The key to ultrafast, time-resolved X-ray crystallography relies on Laue diffraction, a method in which the crystal stays stationary while being probed by a brief, polychromatic X-ray pulse. Discovered by Max von Laue, who received the 1914 Nobel Prize in Physics, Laue diffraction was widely used until the 1930s.

The technique fell out of favor because of the "energy overlap problem" that results in polychromatic X-rays overlapping. Certain spots in the diffraction pattern, related by a harmonic series, will lie exactly on top of each other, which was believed to make accurate measurements of the individual spots impossible.

It wasn't until the late 1980s that Keith Moffat of the University of Chicago and collaborators Durward Cruickshank and John Helliwell developed software and algorithms to process the patterns. "Linus Pauling and Sir Lawrence Bragg, heroes of the field of crystallography, made an uncharacteristic mistake regarding the 'fatal limitation' of the energy overlap," Moffat explains in an E-mail. Ironically, the optics for Laue diffraction are actually simpler, since an X-ray monochromater is not required to convert multiple wavelengths into a single band of light.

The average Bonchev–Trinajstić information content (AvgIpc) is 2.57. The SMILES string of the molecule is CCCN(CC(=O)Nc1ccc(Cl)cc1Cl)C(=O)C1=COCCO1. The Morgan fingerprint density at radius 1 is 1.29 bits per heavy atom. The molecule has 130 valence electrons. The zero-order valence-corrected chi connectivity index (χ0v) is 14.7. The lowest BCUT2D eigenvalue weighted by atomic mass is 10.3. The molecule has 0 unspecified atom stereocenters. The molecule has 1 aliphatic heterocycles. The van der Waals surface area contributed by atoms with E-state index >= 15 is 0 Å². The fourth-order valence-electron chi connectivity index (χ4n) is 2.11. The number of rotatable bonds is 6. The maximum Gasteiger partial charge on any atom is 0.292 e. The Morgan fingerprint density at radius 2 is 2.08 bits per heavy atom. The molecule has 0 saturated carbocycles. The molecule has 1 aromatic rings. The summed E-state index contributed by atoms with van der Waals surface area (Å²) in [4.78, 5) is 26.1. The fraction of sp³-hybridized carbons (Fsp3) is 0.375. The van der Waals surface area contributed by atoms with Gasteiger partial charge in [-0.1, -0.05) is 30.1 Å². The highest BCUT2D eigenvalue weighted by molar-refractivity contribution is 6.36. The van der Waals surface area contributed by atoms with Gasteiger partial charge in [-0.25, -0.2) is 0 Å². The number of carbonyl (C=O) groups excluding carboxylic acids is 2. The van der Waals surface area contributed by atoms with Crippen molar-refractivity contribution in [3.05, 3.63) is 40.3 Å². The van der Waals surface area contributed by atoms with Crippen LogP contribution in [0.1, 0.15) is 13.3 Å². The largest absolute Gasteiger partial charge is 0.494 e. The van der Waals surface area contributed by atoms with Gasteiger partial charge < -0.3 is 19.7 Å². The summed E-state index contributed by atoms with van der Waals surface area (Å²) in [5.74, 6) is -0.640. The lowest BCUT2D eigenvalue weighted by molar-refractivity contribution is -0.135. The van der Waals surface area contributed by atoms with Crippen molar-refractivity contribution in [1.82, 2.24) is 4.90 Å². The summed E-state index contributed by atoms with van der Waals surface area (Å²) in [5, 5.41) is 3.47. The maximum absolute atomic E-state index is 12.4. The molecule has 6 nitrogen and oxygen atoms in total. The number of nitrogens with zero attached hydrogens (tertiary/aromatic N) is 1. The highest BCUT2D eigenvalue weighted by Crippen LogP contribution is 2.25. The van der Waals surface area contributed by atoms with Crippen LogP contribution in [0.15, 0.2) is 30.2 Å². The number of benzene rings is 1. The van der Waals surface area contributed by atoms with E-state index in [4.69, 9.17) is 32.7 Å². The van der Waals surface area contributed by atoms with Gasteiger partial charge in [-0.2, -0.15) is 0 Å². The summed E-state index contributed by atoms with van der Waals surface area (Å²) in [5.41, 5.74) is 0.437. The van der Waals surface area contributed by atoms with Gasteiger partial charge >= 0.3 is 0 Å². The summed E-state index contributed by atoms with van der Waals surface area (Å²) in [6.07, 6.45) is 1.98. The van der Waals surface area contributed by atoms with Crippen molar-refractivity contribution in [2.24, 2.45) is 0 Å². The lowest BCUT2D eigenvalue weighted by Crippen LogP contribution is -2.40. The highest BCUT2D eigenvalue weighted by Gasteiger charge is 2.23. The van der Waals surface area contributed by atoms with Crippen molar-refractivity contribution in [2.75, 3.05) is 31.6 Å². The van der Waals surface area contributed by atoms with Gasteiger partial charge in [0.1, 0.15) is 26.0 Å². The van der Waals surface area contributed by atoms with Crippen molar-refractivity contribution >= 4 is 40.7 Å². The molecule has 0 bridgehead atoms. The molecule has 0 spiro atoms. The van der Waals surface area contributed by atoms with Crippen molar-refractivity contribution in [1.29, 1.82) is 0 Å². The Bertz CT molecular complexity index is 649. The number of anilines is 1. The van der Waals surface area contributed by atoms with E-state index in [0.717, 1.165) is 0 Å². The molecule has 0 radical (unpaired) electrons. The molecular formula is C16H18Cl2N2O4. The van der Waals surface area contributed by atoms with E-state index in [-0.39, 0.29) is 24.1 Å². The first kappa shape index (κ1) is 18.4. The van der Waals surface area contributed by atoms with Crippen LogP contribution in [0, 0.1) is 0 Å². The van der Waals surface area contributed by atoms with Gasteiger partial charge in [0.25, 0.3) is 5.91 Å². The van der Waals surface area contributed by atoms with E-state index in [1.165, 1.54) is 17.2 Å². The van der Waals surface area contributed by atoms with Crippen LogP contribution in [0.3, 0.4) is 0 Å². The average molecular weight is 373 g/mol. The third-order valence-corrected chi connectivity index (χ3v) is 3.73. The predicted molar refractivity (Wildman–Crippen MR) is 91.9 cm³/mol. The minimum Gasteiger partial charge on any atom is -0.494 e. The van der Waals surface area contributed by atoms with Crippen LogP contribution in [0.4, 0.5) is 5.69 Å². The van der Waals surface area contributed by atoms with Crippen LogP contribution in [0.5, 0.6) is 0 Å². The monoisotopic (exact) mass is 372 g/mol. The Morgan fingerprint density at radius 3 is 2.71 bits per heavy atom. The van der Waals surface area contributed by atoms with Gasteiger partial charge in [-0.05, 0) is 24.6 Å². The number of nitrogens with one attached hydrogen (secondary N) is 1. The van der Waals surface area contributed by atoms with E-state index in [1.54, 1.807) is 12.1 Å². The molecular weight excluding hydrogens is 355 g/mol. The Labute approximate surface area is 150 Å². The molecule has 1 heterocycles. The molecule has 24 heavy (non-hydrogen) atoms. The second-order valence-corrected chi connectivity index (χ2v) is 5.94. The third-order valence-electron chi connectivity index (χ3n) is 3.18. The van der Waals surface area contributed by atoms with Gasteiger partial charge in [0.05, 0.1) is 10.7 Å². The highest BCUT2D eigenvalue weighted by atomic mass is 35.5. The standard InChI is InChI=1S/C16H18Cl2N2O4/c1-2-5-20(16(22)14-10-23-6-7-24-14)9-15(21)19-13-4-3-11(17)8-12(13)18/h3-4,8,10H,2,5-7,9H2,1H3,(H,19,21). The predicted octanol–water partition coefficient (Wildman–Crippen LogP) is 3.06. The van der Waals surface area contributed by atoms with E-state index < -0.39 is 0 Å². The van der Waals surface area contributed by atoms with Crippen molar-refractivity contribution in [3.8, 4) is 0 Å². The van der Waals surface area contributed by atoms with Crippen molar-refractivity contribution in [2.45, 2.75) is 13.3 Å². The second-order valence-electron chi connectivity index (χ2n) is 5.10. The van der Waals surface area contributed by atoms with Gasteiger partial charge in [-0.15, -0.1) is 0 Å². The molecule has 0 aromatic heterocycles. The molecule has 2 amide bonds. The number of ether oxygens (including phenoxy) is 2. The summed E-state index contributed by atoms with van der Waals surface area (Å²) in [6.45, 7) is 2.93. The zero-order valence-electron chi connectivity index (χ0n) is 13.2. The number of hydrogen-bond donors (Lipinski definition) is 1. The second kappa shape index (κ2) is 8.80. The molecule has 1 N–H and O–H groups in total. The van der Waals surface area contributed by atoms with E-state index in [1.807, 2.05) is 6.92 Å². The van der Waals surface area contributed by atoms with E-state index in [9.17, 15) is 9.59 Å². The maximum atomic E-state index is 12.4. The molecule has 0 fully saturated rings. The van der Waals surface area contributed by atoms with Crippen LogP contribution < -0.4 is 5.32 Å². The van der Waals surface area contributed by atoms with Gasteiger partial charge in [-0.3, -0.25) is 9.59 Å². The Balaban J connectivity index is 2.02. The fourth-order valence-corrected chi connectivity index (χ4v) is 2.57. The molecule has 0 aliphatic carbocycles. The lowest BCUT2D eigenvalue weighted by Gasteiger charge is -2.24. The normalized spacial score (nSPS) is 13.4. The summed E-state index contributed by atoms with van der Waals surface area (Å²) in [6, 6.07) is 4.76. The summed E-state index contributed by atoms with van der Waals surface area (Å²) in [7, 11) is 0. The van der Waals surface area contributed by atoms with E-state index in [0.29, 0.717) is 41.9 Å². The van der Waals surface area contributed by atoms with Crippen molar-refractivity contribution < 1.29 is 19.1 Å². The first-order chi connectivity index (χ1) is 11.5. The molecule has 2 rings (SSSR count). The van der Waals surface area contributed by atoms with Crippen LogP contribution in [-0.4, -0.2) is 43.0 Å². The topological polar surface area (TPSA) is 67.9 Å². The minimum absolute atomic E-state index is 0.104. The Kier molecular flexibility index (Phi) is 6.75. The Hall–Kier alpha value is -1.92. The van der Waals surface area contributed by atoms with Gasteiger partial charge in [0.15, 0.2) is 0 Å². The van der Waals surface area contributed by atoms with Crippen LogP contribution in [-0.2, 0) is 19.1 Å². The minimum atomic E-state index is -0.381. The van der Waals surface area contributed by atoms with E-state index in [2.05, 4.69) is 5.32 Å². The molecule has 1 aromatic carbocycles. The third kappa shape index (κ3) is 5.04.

"The Laue method will never push aside the monochromatic mode of X-ray diffraction, which produces higher signal-to-noise ratio data, and is widely used to solve static structures at high resolution," says Philip Anfinrud of the NIDDK in an E-mail. "However, if one wishes to investigate structural changes in proteins as they function, Laue crystallography is the method of choice. Once Laue data analysis becomes as straightforward as monochromatic data analysis – and we are working toward that goal – I would expect the time-resolved Laue method to be embraced by more and more researchers."